The moments became hours and they turned to days and months and years.
I missed a lot of them, justifying absence through noble pursuit of giving them “more than I had.” Looking back, what I had wasn’t so bad. My house through junior high and high school was (and remains) a 1500 square foot, 3 BR, 2B house with a garage and a little dining room and an added porch. I had no idea we weren’t rich. Perhaps that is because, we were.
Logan’s firsts were many. Some I experienced through pictures and tales. Others as a participant. A fan. First days in class; baseball and soccer and football games; wrestling matches and theater; guitar and song writing; holidays; proms and graduations and spring breaks; pinning and patches and salutes and ceremony; a toast with a single malt. Movies and movies and movies. Talk about everything and anything. Through all those firsts and seconds and others, I cried and laughed. I lost my breath a few times. I held my tongue and I also lashed out. I shared and cheered and defended and stayed silent every now and again.
Then, this day. This glorious day of sealing a life with a love and a promise. The plan was set. I was to walk out from the little chapel holding room with Logan and Will–the pastor and friend. We were to exchange words and an embrace or a handshake (whatever) and I would find my place at the alter area behind the wedding party to sing for them in a duo with my sweet daughter, Chelsea. We walked out on time, paused, we exchanged a strong hug and he said, “Thank you Dad…for everything.” The two steps up and short walk to my place might have been miles. Time moved in slow motion.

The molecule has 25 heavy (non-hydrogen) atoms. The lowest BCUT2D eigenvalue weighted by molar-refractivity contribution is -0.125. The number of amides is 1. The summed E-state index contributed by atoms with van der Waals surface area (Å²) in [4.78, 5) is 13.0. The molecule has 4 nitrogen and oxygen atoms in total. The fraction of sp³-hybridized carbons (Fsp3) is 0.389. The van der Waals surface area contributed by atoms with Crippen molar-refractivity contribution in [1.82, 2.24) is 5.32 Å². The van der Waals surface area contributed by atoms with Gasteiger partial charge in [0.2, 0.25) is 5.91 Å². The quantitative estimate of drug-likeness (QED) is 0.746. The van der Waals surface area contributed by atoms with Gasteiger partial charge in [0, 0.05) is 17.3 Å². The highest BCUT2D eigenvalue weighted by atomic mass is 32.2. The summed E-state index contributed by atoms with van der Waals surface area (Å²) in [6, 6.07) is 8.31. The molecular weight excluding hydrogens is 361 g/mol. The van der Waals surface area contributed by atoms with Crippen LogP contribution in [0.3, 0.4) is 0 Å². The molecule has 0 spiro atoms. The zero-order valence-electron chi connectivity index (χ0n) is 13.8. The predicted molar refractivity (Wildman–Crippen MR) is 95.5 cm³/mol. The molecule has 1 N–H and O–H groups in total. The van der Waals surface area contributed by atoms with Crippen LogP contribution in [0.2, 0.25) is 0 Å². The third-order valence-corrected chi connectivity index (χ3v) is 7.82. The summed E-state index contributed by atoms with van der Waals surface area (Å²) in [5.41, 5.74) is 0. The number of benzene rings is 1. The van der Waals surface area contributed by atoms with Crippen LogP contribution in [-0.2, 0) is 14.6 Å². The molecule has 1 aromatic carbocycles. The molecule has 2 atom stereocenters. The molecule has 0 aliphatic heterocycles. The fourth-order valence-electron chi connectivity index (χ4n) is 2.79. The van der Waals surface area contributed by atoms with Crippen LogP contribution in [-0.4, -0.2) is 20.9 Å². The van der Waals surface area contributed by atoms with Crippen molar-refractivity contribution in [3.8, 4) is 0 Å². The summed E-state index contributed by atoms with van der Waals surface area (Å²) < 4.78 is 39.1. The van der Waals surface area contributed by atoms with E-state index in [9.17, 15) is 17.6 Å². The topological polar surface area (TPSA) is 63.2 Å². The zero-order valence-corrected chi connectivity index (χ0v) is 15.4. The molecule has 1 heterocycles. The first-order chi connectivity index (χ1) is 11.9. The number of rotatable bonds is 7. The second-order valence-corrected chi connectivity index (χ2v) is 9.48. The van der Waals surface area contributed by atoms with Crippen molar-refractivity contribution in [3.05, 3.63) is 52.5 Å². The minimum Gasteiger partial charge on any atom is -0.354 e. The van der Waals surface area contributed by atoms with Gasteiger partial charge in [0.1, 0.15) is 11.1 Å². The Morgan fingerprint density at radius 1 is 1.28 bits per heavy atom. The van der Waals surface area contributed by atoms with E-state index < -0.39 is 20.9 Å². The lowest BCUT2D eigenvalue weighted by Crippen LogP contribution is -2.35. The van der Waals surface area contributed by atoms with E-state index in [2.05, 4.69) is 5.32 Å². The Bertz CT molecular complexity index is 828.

I looked at my guitar sitting on the choir bench. It was my bearing point. “Focus, Sean. Focus.” I walked toward it and sat on the oak bench with its light blue covered cushion. It hit me like no other time or event or moment or milestone. He was about to be…off…away…for real, this time. I wasn’t ready for that feeling and definitely not at THAT moment. Suddenly, the words and the chords to the song we were to sing left me. My eyes welled up and I smiled. I looked down at Chelsea as she stood so beautifully as a bride’s maid. She smiled at me with an affirming and empathetic smile.
The anxiety of loss quickly turned to joy for a moment–THE moment. The words returned. My hand stopped shaking. There was a prayer and and selected passages and then personalized exchange. Chelsea, on cue, stepped up next to me. We smiled at each other and sang the song of our life. The strings flowed. Her voice was majestic. I think I harmonized like we planned. Can’t say for sure. I couldn’t take my eyes off of Logan and his beautiful Jenny. Then, I would turn my eyes to Chelsea. I lost concentration and let the rehearsal take over while I felt overwhelming joy and privilege at being a part of these beautiful beings lives.
Now it has moved to a new place. This man, still my little boy, has his new place as a husband, a soldier, a citizen, and a hero to me in every sense of the word.
All my love, Logan. All my love, Jenny. My cup is full.